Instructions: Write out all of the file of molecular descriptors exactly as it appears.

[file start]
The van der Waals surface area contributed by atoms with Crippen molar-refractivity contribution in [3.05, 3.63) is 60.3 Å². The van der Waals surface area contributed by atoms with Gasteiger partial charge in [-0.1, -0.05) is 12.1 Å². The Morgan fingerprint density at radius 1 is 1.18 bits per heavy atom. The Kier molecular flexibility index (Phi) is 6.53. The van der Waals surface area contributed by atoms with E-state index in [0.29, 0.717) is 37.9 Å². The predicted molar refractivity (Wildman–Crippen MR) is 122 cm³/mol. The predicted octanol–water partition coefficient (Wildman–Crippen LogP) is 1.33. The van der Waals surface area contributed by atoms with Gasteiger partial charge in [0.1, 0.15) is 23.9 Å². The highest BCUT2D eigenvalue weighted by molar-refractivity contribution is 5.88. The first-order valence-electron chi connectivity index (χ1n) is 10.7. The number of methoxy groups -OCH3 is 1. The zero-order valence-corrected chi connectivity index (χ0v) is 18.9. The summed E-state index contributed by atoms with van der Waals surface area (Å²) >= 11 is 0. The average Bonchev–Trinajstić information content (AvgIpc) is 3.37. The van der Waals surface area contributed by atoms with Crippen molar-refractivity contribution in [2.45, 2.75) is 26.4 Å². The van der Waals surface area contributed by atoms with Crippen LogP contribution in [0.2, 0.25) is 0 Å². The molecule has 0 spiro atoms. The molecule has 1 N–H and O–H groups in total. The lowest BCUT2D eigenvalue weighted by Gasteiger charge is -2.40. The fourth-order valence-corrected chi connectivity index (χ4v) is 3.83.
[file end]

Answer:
The van der Waals surface area contributed by atoms with Crippen molar-refractivity contribution in [3.05, 3.63) is 60.3 Å². The van der Waals surface area contributed by atoms with Gasteiger partial charge in [-0.1, -0.05) is 12.1 Å². The Morgan fingerprint density at radius 1 is 1.18 bits per heavy atom. The Kier molecular flexibility index (Phi) is 6.53. The van der Waals surface area contributed by atoms with E-state index in [0.29, 0.717) is 37.9 Å². The predicted molar refractivity (Wildman–Crippen MR) is 122 cm³/mol. The predicted octanol–water partition coefficient (Wildman–Crippen LogP) is 1.33. The van der Waals surface area contributed by atoms with Gasteiger partial charge in [0.1, 0.15) is 23.9 Å². The highest BCUT2D eigenvalue weighted by molar-refractivity contribution is 5.88. The first-order valence-electron chi connectivity index (χ1n) is 10.7. The number of methoxy groups -OCH3 is 1. The zero-order valence-corrected chi connectivity index (χ0v) is 18.9. The summed E-state index contributed by atoms with van der Waals surface area (Å²) >= 11 is 0. The average Bonchev–Trinajstić information content (AvgIpc) is 3.37. The van der Waals surface area contributed by atoms with Crippen molar-refractivity contribution in [2.45, 2.75) is 26.4 Å². The van der Waals surface area contributed by atoms with Crippen LogP contribution in [0.2, 0.25) is 0 Å². The molecule has 0 spiro atoms. The molecule has 1 N–H and O–H groups in total. The lowest BCUT2D eigenvalue weighted by Gasteiger charge is -2.40. The fourth-order valence-corrected chi connectivity index (χ4v) is 3.83.